Is it time to move?

It's been a long time since I have posted anything that would come close to being a tutorial.
But today while I was sorting and editing some images from last week I came across a perfect example of a skill I learnt many years ago that I could pass on. So this short tutorial is about being situationally aware and recognising the possibility of improving on the shots you already have of your subject. 

All serious bird photographers are in the pursuit of creating a more attractive image, that in turn showcases your subject by achieving the best possible composition in any given situation. So it time to move?

Walk-up style of wildlife photography

The walk-up style of wildlife photography is when we are constantly on the move, scouting around the area for wildlife as opposed to sitting in a blind/hide, waiting for the wildlife to come to you. 
This style of wildlife photography has its unique challenges and skill sets, not least of all is knowing when to move in closer or stay still. Every situation is different and we can't control wild animals and in most cases they dictate our next move.

Although this post is about bird photography these principles can be applied to all forms of wildlife photography. 

How it works for me

As soon as I get close enough to a bird that I want to photograph, I make sure that I take at least a few safe shots first before I change my position in order to fine tune the composition.

Knowing if or when to change your position, relative to the bird in order to improve your composition is a very important skill that every bird photographer should develop.

The safe shot

A safe shot would be an image of the bird that I know will meet my standards.
My criteria is...

1. The bird must be close enough to me in order for the camera to create an image that will contain fine sharp and well defined feather detail.

2. The birds posture and position must be such that the head is clear of obstructions especially the eyes.

3. Preferably the legs and feet of the subject are clearly visible in the frame.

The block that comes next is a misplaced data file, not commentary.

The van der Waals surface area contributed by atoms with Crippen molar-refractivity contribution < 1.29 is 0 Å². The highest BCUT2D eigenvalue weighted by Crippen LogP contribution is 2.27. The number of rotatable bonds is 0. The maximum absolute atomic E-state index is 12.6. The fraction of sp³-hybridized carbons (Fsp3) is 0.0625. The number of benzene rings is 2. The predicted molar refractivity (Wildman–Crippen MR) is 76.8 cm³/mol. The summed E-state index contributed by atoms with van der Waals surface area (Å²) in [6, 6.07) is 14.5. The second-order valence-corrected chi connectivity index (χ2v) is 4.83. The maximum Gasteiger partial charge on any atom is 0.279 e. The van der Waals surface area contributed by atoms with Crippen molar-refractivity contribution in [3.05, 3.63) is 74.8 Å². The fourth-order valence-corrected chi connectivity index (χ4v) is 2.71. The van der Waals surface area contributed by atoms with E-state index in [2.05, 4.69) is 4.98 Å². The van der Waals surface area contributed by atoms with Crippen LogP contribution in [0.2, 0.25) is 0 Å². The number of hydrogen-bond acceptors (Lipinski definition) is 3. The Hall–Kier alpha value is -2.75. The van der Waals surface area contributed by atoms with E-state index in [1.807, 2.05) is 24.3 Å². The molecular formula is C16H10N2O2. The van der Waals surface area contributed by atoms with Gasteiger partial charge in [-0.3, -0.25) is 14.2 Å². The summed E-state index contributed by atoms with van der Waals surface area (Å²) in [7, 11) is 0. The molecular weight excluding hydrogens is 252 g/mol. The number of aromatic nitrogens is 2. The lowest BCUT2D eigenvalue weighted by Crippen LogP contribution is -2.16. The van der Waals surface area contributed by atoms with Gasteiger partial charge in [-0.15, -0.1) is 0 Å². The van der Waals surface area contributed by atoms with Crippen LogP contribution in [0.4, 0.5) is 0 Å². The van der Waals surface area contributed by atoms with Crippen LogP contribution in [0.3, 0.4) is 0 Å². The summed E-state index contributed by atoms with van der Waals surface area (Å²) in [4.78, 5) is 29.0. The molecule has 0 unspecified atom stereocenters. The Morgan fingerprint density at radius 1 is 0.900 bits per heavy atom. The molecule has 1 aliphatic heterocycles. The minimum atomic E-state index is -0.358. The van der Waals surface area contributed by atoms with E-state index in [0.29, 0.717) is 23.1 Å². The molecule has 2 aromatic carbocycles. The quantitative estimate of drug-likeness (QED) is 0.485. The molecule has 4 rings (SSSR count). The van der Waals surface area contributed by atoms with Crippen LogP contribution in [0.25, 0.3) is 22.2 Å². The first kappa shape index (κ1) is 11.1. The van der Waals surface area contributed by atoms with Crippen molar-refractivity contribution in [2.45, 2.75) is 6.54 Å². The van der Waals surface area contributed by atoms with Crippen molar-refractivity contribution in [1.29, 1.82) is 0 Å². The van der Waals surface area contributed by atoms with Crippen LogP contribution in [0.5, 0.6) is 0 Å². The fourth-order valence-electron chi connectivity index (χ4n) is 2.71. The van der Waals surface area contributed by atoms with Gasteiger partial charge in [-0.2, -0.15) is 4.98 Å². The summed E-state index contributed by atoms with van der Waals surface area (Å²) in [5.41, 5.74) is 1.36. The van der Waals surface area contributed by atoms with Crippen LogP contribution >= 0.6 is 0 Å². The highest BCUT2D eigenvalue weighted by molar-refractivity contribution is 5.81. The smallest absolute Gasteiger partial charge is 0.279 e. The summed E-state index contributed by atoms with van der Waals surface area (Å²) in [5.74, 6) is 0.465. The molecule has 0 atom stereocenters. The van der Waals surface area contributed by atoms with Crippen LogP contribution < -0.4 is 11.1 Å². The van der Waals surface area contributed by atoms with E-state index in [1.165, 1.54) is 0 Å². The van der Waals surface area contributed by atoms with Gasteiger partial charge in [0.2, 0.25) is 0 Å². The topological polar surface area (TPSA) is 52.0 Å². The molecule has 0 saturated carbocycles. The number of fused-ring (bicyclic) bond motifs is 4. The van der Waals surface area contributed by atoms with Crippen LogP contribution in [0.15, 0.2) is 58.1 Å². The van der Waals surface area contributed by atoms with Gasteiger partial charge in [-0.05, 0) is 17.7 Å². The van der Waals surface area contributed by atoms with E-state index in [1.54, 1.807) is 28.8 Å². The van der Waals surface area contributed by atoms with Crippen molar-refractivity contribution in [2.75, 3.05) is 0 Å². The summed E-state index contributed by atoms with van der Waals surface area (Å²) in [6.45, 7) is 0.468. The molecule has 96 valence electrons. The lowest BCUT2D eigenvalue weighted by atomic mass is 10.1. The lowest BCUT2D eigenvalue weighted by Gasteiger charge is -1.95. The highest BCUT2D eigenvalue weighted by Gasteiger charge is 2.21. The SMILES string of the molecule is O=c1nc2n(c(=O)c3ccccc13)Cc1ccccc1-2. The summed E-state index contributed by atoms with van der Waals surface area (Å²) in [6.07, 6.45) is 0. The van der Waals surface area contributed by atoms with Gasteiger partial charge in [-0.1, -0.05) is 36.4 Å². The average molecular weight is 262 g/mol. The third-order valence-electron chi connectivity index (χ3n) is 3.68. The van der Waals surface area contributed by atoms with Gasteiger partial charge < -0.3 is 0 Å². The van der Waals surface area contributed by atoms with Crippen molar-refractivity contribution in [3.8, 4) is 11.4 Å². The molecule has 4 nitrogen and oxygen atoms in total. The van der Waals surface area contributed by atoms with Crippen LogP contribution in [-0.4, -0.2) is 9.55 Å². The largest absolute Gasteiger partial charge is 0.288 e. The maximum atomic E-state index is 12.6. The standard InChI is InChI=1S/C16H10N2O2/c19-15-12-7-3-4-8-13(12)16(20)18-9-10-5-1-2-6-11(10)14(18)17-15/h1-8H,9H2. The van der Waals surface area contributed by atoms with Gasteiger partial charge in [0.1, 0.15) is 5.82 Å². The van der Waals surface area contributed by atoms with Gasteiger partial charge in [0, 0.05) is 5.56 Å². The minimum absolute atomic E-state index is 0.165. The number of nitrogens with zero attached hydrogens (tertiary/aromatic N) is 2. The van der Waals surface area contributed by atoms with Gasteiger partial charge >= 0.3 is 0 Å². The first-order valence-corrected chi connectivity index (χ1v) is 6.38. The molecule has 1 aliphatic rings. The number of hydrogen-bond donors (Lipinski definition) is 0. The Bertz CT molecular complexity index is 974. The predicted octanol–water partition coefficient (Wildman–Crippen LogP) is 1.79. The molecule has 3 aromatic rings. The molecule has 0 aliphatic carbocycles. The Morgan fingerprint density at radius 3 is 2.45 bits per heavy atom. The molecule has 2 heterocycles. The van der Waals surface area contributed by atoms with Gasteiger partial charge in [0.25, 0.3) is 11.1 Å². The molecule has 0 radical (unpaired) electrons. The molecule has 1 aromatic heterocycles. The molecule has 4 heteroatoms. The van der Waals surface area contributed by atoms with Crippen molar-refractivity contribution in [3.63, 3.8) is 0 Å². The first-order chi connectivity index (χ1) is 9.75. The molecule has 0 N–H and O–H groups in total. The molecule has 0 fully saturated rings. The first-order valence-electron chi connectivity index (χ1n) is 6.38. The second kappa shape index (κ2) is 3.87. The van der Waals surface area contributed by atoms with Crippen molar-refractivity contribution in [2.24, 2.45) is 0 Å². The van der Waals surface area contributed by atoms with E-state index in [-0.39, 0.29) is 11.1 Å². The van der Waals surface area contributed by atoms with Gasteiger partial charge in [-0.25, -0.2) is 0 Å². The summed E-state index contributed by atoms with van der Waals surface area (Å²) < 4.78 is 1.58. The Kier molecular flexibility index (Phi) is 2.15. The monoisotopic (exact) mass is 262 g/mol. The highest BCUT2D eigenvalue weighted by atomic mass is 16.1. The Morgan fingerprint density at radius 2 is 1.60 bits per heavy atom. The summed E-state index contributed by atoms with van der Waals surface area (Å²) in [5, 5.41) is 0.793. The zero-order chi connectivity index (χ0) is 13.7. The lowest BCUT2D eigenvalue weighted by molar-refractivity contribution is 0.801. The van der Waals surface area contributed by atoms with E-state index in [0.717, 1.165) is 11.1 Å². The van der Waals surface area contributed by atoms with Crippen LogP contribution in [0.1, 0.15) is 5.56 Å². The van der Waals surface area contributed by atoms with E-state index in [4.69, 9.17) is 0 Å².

4. Wherever possible I want a degree of separation between the subject and the background, isolating the subject. This helps the bird stand out better, unless the story I'm trying to tell is one of the birds sneakiness as it stealthily hunts for insects in the thick undergrowth.

5. Once I am convinced I have a good representative shot of my subject I start to think about repositioning myself, giving myself the chance on improving on what I already have. 

Improvement is the driving force behind myself and all the other serious bird photographers I admire.

Is it time to Move? - Taking the gamble

All it may take to improve your position is to simply take a few steps to the left or right or extend on tippy toes or crouch down. But making the move always carries a gamble as to whether the bird will allow you to change your position again.

It's kind of like at first, you and the bird have suddenly encountered each other by surprise and each is frozen to the spot wondering who will make the next move.
More often than not, the moment you make the first move, the bird will see you as a imminent threat and take off.
But just often enough, the bird does not fly away. It is these opportunities that make us willing to gamble against the odds, occasionally leading us to the chance for a different angle, or get even closer to the bird. 

Is it time to Move? … How do I make the move? 

1.When moving, try to to be fluid by not making any sudden, jerky, movements.